Los Angeles Assembly Members Defend Maui Trip During COVID Pandemic
COVID numbers are booming in California and the Governor has issued a travel advisory asking people to avoid non-essential trips.
But at least eight state lawmakers, including two Los Angeles-area Assembly members, ignored the official advice, jetting off to Hawaii this week for a conference studded with lobbyists.
State Assembly members Blanca Rubio and Wendy Carrillo are defending their decision to attend the annual Independent Voter Project "Business and Leadership Conference" at the Fairmont Kea Lani on Maui.
In an emailed statement, Carrillo — who is a member of the Assembly Health Committee — said: "For those that are confused or angry as to why I'm here, I can assure you that I took great precaution and thought regarding my attendance. I was informed that IVP is the first conference allowed and is being seen as a test as to what is possible. This helped inform my decision on what could be possible for California."
In her statement, Rubio called it "a critical conference focused on reopening the economy." Both Rubio and Carrillo emphasized that taxpayer money was not involved in paying for the event.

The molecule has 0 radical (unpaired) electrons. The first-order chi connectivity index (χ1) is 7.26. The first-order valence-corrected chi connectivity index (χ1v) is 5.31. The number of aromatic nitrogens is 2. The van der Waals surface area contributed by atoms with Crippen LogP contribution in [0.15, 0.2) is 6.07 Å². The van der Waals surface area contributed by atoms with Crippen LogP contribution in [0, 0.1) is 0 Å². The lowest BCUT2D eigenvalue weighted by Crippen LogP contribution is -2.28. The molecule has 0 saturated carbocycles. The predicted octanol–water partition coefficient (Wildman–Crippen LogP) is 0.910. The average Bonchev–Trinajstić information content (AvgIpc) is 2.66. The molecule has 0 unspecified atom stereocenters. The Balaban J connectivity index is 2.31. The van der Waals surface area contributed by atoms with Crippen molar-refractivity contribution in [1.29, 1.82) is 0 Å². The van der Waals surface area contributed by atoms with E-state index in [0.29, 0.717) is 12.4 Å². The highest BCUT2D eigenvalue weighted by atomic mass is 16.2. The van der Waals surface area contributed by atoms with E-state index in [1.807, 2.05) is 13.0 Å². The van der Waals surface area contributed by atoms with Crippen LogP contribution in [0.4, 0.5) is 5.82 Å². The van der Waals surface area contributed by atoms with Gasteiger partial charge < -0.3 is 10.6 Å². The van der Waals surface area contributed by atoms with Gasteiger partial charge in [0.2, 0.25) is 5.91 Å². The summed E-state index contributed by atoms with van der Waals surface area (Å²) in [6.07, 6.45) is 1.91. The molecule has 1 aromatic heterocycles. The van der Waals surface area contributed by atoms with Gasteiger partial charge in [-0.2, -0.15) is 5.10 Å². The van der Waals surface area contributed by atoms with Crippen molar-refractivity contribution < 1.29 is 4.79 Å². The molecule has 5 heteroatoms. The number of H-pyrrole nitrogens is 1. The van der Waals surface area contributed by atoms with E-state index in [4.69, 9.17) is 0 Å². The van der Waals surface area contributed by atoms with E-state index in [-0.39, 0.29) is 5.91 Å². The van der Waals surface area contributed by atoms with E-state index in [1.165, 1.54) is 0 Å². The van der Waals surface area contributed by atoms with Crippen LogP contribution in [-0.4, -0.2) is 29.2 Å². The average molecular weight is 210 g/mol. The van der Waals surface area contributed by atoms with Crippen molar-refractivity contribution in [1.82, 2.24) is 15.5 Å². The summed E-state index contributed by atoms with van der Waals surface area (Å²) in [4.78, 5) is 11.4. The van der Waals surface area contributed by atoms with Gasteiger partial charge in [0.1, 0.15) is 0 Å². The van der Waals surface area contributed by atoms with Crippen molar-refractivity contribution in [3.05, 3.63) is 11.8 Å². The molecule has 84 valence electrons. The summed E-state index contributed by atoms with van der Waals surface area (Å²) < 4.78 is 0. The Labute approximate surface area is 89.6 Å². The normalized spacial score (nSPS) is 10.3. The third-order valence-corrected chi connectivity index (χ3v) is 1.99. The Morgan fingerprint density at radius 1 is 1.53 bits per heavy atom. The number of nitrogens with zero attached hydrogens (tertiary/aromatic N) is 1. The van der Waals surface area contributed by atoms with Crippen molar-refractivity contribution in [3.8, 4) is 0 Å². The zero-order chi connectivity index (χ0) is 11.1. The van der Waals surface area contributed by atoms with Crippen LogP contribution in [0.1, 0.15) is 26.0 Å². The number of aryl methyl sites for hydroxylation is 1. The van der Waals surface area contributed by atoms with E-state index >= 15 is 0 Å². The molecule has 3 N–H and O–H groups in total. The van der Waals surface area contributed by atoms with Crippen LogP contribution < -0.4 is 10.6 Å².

However, the Independent Voter Project covered many elected officials' airfare and five-night luxury resort stay as part of the deal. Assembly member Frank Bigelow, a Republican whose district includes Placerville and Madera, told the L.A. Times he is covering his own expenses.
"[A]ll COVID-19 travel protocols were closely followed, including testing negative for the virus within 72 hours of arrival, mask wearing and physical distancing," Rubio said in her statement. "We will continue to follow all health advisories as we help Californians and our constituents get back to work safely."
In an email, Carrillo emphasized the state of Hawaii's new safety requirements for travelers, such as issuing tourists a QR code to help monitor their trip and prove negative COVID test results.
"Several of these standards can be and should be replicated in California and could help reopen revenue-making venues like hotels for conferences and amusement parks and stadiums, putting thousands of people back to work and boosting our economy," Carrillo added.
According to the organizer's website, "The purpose of the conference is to provide a setting, away from the Capitol, for elected officials and a diverse group of industry experts to consider policy matters in a nonpartisan manner." In an average year, attendees include "business leaders from a wide range of industries including healthcare, public safety, bio-technology, energy, and more..."
The opportunity for mingling over mai tais between interest groups and elected officials has drawn scrutiny to the Independent Voter Project's annual Hawaii trip. Many critics say it's a place for lobbyists to hobnob with politicians out of the public eye. We don't have a full list of who's attending the 2020 conference, but they include members of the private sector and an unidentified public employee union.
Carrillo added: "If any of this created any mixed messages or caused confusion, let me apologize."